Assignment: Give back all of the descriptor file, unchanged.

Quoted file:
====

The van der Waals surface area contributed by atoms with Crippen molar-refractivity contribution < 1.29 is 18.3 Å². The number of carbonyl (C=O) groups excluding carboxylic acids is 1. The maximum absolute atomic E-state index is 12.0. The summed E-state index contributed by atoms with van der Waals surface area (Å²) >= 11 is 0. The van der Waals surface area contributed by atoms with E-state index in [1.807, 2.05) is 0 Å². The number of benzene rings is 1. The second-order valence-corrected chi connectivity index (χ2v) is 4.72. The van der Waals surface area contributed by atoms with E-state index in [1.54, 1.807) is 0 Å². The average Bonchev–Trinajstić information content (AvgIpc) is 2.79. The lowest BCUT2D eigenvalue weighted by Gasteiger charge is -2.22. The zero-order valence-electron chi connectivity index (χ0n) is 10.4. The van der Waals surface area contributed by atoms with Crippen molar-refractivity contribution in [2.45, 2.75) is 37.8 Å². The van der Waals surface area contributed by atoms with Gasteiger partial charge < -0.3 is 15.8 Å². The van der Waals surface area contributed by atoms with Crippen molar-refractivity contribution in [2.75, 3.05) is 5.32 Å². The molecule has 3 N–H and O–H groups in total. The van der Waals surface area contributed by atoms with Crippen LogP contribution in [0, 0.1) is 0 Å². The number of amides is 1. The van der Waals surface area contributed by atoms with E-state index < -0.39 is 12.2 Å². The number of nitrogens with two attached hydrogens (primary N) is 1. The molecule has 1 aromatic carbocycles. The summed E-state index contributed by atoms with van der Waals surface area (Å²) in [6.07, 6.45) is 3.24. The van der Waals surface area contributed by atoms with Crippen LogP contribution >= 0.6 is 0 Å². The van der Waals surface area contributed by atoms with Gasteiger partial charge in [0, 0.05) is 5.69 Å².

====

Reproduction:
The van der Waals surface area contributed by atoms with Crippen molar-refractivity contribution < 1.29 is 18.3 Å². The number of carbonyl (C=O) groups excluding carboxylic acids is 1. The maximum absolute atomic E-state index is 12.0. The summed E-state index contributed by atoms with van der Waals surface area (Å²) >= 11 is 0. The van der Waals surface area contributed by atoms with E-state index in [1.807, 2.05) is 0 Å². The number of benzene rings is 1. The second-order valence-corrected chi connectivity index (χ2v) is 4.72. The van der Waals surface area contributed by atoms with E-state index in [1.54, 1.807) is 0 Å². The average Bonchev–Trinajstić information content (AvgIpc) is 2.79. The lowest BCUT2D eigenvalue weighted by Gasteiger charge is -2.22. The zero-order valence-electron chi connectivity index (χ0n) is 10.4. The van der Waals surface area contributed by atoms with Crippen molar-refractivity contribution in [2.45, 2.75) is 37.8 Å². The van der Waals surface area contributed by atoms with Gasteiger partial charge < -0.3 is 15.8 Å². The van der Waals surface area contributed by atoms with Crippen molar-refractivity contribution in [2.75, 3.05) is 5.32 Å². The molecule has 3 N–H and O–H groups in total. The van der Waals surface area contributed by atoms with Crippen LogP contribution in [0, 0.1) is 0 Å². The number of amides is 1. The van der Waals surface area contributed by atoms with E-state index < -0.39 is 12.2 Å². The number of nitrogens with two attached hydrogens (primary N) is 1. The molecule has 1 aromatic carbocycles. The summed E-state index contributed by atoms with van der Waals surface area (Å²) in [6.07, 6.45) is 3.24. The van der Waals surface area contributed by atoms with Crippen LogP contribution >= 0.6 is 0 Å². The van der Waals surface area contributed by atoms with Gasteiger partial charge in [0, 0.05) is 5.69 Å².